Guest author Alan Luce is a veteran direct seller and senior management executive at major companies like Tupperware and PartyLite gifts. He was the founder & CEO of Dorling Kindersley Family Learning, which became a $40 million business in its first four years. Today he’s a consultant to more than a hundred direct selling companies, from start-ups to major powers such as Princess House, Avon and Amway, as Co-Founder and Managing Principal of Strategic Choice Partners.
An expert in compensation plans, startup strategies and sales management programs, Alan sits on the boards of numerous direct sales companies. His many honors include induction into the Direct Selling Association Hall of Fame and the Direct Selling Education Foundation’s Circle of Honor.
Guest Post by Alan Luce
“Turn-Arounds” Are Hard to Do!
Perhaps the hardest task any management team can undertake is turning around a long successful company that’s declining. There’s simply nothing easy about a turn-around. The process is always disruptive, often painful, and requires setting a plan and sticking with it, even if it takes time to show results.
More important, getting it done requires a clear-eyed ability to see the reality of the situation, then assessing what needs to be done. In other words, coming up with a change plan. Once you have that, it’s time to consider who will or won’t be part of that plan’s implementation. In other words, who stays and who goes? Which existing personnel have the skills, experience and even more importantly, the mindset to execute a change plan?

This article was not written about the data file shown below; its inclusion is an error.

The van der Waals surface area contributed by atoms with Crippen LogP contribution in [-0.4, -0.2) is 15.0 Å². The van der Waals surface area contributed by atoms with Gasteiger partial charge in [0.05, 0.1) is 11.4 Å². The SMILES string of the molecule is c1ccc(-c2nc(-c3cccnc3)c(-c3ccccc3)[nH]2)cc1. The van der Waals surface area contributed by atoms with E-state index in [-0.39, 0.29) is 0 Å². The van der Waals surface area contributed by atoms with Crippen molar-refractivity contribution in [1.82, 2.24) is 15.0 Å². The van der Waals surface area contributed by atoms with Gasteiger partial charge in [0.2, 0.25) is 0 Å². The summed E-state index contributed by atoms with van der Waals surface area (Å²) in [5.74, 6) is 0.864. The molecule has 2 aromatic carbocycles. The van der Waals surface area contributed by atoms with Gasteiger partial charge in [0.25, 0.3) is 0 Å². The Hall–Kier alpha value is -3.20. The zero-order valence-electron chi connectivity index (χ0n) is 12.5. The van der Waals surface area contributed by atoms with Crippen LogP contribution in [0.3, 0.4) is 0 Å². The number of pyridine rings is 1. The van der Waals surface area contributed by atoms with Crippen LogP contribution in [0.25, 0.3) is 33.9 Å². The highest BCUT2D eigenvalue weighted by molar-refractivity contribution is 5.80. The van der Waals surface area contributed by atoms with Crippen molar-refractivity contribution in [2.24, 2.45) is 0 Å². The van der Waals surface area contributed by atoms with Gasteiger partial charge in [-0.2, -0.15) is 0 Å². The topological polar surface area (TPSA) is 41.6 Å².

As consultants, we often get called in to assist management with analyzing their turn-around situation, then help formulate a strategy and even assisting with the tactical steps. This is hard, hard work. It can lead to hurt feelings, jobs being changed or eliminated, and the insertion of new talent into an old and established culture.
Based on my experience, there are 4 key points to remember at the beginning of any turnaround. Let’s call them my “Top Turnaround Tips”. They are:
- A company’s past success doesn’t always mean continued success.
- Top management’s comfort with and loyalty to the senior staff is often a barrier to change.
- Identifying those within the company who recognize the problems and are ready to enact changes is key.
- All senior management egos need to be “checked at the door.”
Let’s take a closer look at each.
1- A company’s past success doesn’t always mean continued success.
Nothing is more dangerous to a company’s future success than a long period of past success! For every Avon or General Electric that’s enjoyed a century of success, there are dozens of companies that have had a great run for five, ten or twenty years… and then hit a period of steep decline. Why? Well, some get blind-sided by technology advances. Some lose out to changes in style or cultural tastes. But most go into decline because management fails to anticipate and respond to change.